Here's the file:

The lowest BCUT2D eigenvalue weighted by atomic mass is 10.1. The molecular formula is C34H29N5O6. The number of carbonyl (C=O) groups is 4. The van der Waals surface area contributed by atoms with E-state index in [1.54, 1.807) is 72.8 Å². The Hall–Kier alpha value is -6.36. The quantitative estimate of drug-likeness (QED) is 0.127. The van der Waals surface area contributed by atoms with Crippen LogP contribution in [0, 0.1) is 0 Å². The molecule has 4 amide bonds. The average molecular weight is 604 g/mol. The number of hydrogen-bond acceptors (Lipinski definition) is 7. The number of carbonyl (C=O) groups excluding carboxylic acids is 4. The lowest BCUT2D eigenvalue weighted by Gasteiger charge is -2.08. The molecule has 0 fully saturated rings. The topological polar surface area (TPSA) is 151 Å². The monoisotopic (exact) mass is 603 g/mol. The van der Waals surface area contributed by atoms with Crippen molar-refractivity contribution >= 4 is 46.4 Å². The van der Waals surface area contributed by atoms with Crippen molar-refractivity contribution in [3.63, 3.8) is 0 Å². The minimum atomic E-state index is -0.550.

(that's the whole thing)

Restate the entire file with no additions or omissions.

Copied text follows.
The lowest BCUT2D eigenvalue weighted by atomic mass is 10.1. The molecular formula is C34H29N5O6. The number of carbonyl (C=O) groups is 4. The van der Waals surface area contributed by atoms with E-state index in [1.54, 1.807) is 72.8 Å². The Hall–Kier alpha value is -6.36. The quantitative estimate of drug-likeness (QED) is 0.127. The van der Waals surface area contributed by atoms with Crippen LogP contribution in [0, 0.1) is 0 Å². The molecule has 4 amide bonds. The average molecular weight is 604 g/mol. The number of hydrogen-bond acceptors (Lipinski definition) is 7. The number of carbonyl (C=O) groups excluding carboxylic acids is 4. The lowest BCUT2D eigenvalue weighted by Gasteiger charge is -2.08. The molecule has 0 fully saturated rings. The topological polar surface area (TPSA) is 151 Å². The monoisotopic (exact) mass is 603 g/mol. The van der Waals surface area contributed by atoms with Crippen molar-refractivity contribution >= 4 is 46.4 Å². The van der Waals surface area contributed by atoms with Crippen molar-refractivity contribution in [3.63, 3.8) is 0 Å². The minimum atomic E-state index is -0.550.